Weather is unpredictable you can’t seriously even believe a weather man; science can try hard as they want but they only have theories to what’s really going. We have become a society of idiots we believe what we hear on the news which clearly doesn’t run off facts; it’s a whole bunch of bulls**t options"Period"

October 02 2010 at 4:19 PM Report abuse +4 rate up rate down Reply

The instability will be caused by climate change policy, not actual climate change. The famine and refugee situations will be a product of restrictive "green" policies that limit all types of production, especially agriculture.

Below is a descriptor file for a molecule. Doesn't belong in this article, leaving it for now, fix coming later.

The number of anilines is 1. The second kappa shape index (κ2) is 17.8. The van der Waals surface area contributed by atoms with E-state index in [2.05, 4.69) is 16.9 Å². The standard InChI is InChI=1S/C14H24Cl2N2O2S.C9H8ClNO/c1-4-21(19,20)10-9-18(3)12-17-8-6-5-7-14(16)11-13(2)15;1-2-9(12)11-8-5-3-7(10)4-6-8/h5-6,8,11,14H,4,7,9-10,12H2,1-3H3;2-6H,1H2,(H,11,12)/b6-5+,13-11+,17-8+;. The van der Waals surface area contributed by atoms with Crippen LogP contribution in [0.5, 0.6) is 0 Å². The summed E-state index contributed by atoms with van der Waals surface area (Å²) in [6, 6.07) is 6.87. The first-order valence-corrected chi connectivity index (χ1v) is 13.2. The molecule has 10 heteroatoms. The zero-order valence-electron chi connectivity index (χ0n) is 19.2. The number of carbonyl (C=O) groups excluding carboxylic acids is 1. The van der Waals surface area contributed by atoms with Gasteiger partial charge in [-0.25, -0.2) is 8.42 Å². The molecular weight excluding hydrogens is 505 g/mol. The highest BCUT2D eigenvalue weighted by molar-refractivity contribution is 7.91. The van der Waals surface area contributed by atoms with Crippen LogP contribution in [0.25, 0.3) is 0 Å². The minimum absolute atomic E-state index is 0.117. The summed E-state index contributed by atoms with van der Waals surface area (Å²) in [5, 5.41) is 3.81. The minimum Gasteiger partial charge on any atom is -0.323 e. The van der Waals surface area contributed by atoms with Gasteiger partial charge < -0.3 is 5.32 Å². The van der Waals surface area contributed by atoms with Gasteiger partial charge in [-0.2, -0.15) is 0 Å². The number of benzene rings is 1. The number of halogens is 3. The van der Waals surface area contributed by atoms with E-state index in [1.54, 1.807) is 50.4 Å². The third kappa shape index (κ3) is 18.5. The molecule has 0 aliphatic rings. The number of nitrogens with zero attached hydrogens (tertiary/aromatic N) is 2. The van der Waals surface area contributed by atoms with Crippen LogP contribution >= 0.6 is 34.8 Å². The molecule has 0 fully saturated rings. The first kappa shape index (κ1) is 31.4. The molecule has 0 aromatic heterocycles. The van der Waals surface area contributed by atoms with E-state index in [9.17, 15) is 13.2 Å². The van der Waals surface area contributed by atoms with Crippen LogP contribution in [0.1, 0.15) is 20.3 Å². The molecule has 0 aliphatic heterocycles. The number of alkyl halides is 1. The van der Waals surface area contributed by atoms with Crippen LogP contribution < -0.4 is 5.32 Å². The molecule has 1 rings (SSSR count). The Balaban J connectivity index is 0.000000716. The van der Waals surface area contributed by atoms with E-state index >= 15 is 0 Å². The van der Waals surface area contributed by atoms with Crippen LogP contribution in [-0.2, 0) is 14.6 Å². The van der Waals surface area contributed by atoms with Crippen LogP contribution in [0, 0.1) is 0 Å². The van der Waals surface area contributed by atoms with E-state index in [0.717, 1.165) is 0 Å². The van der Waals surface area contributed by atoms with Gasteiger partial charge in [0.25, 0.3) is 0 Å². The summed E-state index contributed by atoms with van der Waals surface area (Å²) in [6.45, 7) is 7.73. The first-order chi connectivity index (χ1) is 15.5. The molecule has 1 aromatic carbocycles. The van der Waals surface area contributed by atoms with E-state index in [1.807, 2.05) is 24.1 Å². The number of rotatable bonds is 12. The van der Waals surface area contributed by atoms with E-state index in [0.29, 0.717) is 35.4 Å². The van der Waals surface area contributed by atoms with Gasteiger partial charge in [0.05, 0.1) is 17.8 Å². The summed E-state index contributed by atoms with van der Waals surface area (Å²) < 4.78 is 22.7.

October 02 2010 at 1:59 PM Report abuse +4 rate up rate down Reply

The climate is always changing. This is BS. This is a ruaze to raise taxes and control your life. Why dont we all give $10,000 to politicains in Washington. And they promise the world's climate will not change. Sure. You do it!

October 02 2010 at 12:19 PM Report abuse rate up rate down Reply